According to comparisons of TcAce1 and TcAce2 with Ace proteins from other insect species, TcAce1 showed high sequence identities to the AChE1 (AP-AChE) proteins from Sitobion avenae (57%), A. gambiae (61%), Blattella germanica (70%), S. graminum (57%), and Helicoverpa assulta (64%; Table 2). Similarly, TcAce2 also showed high amino acid identities to the AChE2 (AO-AChE) proteins of S. avenae (57%), D. melanogaster (55%), A. gambiae (60%), B. germanica (68%), Leptinotarsa decemlineata (84%), and H. assulta (69%). Based on our analysis of deduced amino acid sequences from the two genes among respective insect species, the sequence identity levels within the paralogous (Ace1) or orthologous (Ace2) genes range from 48 to 96%, whereas the sequence identity levels between the Ace1 and Ace2 genes of the same insect species range only from 31 to 36% in all insect species examined (Table 2). These results support the hypothesis that the two Ace genes were originated from an old duplication before the diversification of insect species .
Furthermore, a phylogenetic tree, which was generated from the highly conserved regions of all insect and T. urticae AChE amino acid sequences available in GenBank and the corresponding one in T. californica using the neighbor-joining method, revealed two insect AChE clusters. TcAce1 was grouped into the insect Ace1 cluster and TcAce2 into the insect Ace2 cluster. The significant divergence between TcAce1 and TcAce2 suggests that these genes were evolved from their corresponding Ace gene lineages in insect species . These results also suggest, for the first time, that the divergence of Ace1 and Ace2 might occur prior to insect speciation and that the Ace1 gene might be lost in D. melanogaster and other species in Cyclorrapha suborder of Diptera during the evolutionary process , , . Thus, it is likely that both the Ace genes in insects may have different functions because these genes have evolved during the evolutionary histories of these insect species.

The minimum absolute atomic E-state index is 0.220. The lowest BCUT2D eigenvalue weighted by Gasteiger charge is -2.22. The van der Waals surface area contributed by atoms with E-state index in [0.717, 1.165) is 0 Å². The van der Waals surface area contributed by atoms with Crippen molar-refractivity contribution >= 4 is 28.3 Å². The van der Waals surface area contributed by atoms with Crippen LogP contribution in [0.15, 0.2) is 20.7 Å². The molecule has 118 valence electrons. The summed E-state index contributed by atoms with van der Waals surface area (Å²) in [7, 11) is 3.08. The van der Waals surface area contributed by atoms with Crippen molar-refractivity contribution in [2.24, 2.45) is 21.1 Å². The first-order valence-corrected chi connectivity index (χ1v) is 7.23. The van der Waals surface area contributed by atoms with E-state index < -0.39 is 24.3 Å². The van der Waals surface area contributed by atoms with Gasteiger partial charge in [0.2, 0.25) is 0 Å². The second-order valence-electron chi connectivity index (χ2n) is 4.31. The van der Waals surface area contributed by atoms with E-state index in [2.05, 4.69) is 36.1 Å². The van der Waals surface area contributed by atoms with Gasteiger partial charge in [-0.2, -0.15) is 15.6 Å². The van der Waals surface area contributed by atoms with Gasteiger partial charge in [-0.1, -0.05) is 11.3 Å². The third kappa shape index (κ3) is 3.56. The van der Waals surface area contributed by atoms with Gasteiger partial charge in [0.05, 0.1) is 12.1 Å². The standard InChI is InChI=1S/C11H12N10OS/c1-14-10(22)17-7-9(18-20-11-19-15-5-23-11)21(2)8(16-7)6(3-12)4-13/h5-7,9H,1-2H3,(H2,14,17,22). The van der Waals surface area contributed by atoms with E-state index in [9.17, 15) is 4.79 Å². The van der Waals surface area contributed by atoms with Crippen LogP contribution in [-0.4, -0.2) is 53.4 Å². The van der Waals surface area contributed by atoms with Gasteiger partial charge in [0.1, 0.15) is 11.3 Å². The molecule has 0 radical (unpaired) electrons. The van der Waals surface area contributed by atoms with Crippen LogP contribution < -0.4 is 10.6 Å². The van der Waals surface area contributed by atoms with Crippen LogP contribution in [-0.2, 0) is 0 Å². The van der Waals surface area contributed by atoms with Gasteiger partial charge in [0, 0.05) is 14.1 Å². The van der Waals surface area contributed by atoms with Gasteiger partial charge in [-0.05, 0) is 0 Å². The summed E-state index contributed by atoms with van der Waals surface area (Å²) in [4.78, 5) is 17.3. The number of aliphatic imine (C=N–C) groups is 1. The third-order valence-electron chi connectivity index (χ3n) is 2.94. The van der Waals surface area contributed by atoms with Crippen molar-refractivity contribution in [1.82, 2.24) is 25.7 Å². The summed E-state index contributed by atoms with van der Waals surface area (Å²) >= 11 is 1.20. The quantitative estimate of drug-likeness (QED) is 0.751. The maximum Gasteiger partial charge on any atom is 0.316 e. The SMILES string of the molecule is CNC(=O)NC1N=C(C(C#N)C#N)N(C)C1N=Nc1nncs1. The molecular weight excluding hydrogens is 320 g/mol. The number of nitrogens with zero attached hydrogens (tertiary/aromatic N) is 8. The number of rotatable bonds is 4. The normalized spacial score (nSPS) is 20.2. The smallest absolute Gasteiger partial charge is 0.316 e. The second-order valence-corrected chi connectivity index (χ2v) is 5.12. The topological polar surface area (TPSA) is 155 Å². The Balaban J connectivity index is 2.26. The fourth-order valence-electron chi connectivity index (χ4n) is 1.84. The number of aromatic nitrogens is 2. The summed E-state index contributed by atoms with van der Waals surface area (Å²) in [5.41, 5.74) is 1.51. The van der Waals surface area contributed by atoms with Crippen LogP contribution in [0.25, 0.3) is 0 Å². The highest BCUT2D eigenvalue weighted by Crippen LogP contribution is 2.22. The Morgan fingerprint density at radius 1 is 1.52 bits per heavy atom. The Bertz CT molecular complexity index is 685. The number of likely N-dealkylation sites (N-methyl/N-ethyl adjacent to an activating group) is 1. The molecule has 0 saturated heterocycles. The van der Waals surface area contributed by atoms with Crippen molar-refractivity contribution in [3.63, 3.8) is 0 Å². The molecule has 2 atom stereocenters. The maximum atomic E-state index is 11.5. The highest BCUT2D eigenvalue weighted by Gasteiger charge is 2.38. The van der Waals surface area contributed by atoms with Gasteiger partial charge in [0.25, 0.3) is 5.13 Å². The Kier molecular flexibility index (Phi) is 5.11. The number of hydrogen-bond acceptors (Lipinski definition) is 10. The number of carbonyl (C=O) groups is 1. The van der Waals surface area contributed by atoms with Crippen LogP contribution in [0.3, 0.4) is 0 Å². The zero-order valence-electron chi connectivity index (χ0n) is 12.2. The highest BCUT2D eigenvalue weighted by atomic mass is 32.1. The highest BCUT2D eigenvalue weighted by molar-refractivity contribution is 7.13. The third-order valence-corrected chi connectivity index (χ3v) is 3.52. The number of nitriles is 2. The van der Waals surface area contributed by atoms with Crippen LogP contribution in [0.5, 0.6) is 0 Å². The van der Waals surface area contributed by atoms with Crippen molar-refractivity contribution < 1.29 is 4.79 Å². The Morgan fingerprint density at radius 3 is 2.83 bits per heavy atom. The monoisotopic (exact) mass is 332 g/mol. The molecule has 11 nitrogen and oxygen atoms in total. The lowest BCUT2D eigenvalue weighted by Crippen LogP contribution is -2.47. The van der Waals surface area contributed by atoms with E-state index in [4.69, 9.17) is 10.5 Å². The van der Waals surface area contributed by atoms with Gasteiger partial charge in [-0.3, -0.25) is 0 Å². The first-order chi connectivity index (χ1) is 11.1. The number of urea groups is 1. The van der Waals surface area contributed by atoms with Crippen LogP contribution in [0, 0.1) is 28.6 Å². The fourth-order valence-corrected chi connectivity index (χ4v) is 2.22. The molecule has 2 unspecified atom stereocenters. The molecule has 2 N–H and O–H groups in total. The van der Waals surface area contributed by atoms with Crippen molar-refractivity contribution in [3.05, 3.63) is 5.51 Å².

Using a reported simulation-refined model of A. gambiae AP-AChE  and a crystal structure of DmAChE  with high sequence identities to TcAce1 (73%) and TcAce2 (60%), respectively, and the same multiple molecular dynamics simulation method to model and refine TcAce1 and TcAce2, we obtained models of TcAce1 and TcAce2 both which are in complex with acetylcholine. The TcAce1 model has an active site that is almost identical to those of A. gambiae and S. graminum AP-AChEs, and it has C354 at the opening of the active-site gorge just like the insect-specific C286 of A. gambiae and C289 of S. graminum that are susceptible to sulfhydryl agents , . The TcAce2 model has an active site with an entrance comprised of G122, W126, W494, M501, and D504. This entrance corresponds to the small opening at the bottom of the active-site gorge of DmAChE  or T. californica AChE when Y442 moves away from W84 . In the TcAce2 model, the region that corresponds to the entrance of TcAce1 is completely blocked by Y114, Y345, Y395, and W342. Of the four aromatic residues, Y395 and W342 correspond to Y334 and W279 of T. californica AChE, respectively, and belong to the 14 conserved aromatic residues that line the active-site gorge of T. californica AChE . In other words, the entrance of the active-site gorge of TcAce2 appears to be reversed relative to that of TcAce1. Unlike ACh in the TcAce1 model, ACh does not adopt the fully extended conformation and its carbonyl oxygen atom is not placed in the oxyanion hole in the TcAce2 model.